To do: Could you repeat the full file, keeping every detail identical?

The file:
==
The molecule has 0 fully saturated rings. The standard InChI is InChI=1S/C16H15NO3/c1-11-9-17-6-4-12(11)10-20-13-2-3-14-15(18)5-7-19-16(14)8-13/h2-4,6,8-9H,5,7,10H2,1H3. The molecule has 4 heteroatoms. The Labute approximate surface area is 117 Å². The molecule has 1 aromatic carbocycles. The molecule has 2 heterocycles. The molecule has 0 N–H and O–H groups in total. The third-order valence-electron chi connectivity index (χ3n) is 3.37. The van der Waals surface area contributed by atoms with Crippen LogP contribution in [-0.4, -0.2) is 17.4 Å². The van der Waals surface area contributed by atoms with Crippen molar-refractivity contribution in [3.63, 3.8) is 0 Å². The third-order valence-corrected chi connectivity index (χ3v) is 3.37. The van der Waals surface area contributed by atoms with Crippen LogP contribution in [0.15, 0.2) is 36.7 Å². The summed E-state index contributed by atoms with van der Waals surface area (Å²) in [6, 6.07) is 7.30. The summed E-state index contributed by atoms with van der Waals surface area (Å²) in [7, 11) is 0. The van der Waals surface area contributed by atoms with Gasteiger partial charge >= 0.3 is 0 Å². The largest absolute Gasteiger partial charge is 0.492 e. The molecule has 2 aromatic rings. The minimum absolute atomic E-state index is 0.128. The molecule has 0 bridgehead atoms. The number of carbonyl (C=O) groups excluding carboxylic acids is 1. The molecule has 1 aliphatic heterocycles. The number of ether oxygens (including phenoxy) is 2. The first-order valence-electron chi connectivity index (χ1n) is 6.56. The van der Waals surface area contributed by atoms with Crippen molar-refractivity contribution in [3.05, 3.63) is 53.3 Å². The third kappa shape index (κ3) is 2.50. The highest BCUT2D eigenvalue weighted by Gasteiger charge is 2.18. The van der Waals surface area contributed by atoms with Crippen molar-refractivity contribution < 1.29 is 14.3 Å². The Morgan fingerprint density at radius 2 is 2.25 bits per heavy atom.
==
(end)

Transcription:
The molecule has 0 fully saturated rings. The standard InChI is InChI=1S/C16H15NO3/c1-11-9-17-6-4-12(11)10-20-13-2-3-14-15(18)5-7-19-16(14)8-13/h2-4,6,8-9H,5,7,10H2,1H3. The molecule has 4 heteroatoms. The Labute approximate surface area is 117 Å². The molecule has 1 aromatic carbocycles. The molecule has 2 heterocycles. The molecule has 0 N–H and O–H groups in total. The third-order valence-electron chi connectivity index (χ3n) is 3.37. The van der Waals surface area contributed by atoms with Crippen LogP contribution in [-0.4, -0.2) is 17.4 Å². The van der Waals surface area contributed by atoms with Crippen molar-refractivity contribution in [3.63, 3.8) is 0 Å². The third-order valence-corrected chi connectivity index (χ3v) is 3.37. The van der Waals surface area contributed by atoms with Crippen LogP contribution in [0.15, 0.2) is 36.7 Å². The summed E-state index contributed by atoms with van der Waals surface area (Å²) in [6, 6.07) is 7.30. The summed E-state index contributed by atoms with van der Waals surface area (Å²) in [7, 11) is 0. The van der Waals surface area contributed by atoms with Gasteiger partial charge >= 0.3 is 0 Å². The largest absolute Gasteiger partial charge is 0.492 e. The molecule has 2 aromatic rings. The minimum absolute atomic E-state index is 0.128. The molecule has 0 bridgehead atoms. The number of carbonyl (C=O) groups excluding carboxylic acids is 1. The molecule has 1 aliphatic heterocycles. The number of ether oxygens (including phenoxy) is 2. The first-order valence-electron chi connectivity index (χ1n) is 6.56. The van der Waals surface area contributed by atoms with Crippen molar-refractivity contribution in [3.05, 3.63) is 53.3 Å². The third kappa shape index (κ3) is 2.50. The highest BCUT2D eigenvalue weighted by Gasteiger charge is 2.18. The van der Waals surface area contributed by atoms with Crippen molar-refractivity contribution < 1.29 is 14.3 Å². The Morgan fingerprint density at radius 2 is 2.25 bits per heavy atom.